The simple truth is, a walk through a home to do nothing but look at each room or even perusing the internet for pictures of beautiful designs and ideas is somewhat boring if there is not any detail but "notice how the colors are coordinated and the angles make the room appear larger. The colors should be chosen carefully and the designed lines of sight are supposed to have an effect so that is nothing really worthy of mention and the need to mention it is actually a criticism of the result.
Making a Story Worth Telling
A story worth telling to complement a room's appearance will improve the overall impression many fold. As an example a beautiful hardwood floor is a fairly standard accoutrement for a dining room. Remarking that it has a nice color and warm glow adds little the value or discussion. Describing the reclaimed flooring company that reproduced the beautiful floor from a 200 year old building in London using the original wood will get far more appreciation and interest. It connects the new floor with history and invokes visions not only of what is now but what it had been for a far more dramatic effect.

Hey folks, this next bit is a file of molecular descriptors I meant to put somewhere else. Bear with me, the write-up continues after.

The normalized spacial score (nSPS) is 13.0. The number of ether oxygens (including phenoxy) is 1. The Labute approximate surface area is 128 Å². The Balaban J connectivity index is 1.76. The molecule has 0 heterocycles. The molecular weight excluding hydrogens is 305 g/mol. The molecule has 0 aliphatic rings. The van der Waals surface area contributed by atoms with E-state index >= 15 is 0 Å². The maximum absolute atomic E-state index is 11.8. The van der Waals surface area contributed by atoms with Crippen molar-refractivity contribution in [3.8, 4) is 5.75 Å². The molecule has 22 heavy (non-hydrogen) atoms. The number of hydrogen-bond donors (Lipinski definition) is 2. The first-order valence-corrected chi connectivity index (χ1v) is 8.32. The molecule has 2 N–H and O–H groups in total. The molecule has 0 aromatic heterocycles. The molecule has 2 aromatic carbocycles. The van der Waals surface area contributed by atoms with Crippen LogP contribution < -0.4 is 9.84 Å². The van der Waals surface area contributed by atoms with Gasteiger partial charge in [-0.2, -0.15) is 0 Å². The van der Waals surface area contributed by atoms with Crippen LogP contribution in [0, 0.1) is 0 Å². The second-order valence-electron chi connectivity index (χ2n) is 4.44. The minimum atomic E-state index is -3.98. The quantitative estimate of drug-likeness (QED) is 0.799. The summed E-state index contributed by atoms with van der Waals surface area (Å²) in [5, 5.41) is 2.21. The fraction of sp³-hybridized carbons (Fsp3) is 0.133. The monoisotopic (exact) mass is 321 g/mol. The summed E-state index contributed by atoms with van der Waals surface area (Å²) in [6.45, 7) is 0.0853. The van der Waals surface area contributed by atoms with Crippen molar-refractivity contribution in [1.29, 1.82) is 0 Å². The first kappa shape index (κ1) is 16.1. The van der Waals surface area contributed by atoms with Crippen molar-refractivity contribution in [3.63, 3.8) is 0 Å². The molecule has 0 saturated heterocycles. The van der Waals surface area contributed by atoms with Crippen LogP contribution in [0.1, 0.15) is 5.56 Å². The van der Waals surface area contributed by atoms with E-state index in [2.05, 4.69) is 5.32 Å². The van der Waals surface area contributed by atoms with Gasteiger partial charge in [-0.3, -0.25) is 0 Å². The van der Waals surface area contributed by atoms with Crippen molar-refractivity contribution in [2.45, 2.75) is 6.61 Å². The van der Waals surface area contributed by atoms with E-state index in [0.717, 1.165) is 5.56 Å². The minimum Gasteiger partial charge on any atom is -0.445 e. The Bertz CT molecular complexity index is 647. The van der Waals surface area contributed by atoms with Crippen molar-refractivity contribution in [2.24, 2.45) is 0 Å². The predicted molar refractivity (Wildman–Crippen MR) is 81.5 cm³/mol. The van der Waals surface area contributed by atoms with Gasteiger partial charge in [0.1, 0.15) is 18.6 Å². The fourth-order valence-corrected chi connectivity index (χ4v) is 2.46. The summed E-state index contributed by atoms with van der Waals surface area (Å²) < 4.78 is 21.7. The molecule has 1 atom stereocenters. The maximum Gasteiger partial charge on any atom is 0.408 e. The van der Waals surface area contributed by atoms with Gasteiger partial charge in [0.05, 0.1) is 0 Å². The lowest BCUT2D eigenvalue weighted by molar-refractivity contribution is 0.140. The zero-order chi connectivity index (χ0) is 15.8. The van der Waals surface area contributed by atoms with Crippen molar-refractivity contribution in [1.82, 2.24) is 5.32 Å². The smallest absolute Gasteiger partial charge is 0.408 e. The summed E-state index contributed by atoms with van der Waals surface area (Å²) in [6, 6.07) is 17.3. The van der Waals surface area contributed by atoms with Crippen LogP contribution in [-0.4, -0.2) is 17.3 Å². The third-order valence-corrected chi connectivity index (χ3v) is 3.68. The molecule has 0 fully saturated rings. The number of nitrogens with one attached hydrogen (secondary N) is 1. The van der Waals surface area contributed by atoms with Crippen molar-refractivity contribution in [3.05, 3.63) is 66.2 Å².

Knowing the origins of an architect's design influence will allow you to say more of interest and importance about any structure. Saying look at the garage is dwarfed by the reminder that the garage on your cape cod home is designed to be reminiscent of the Nantucket boathouses even if you are hundreds of miles from the shore. The knowledge of the inspiration may well help you to choose a more appropriate interior design and decoration them as well.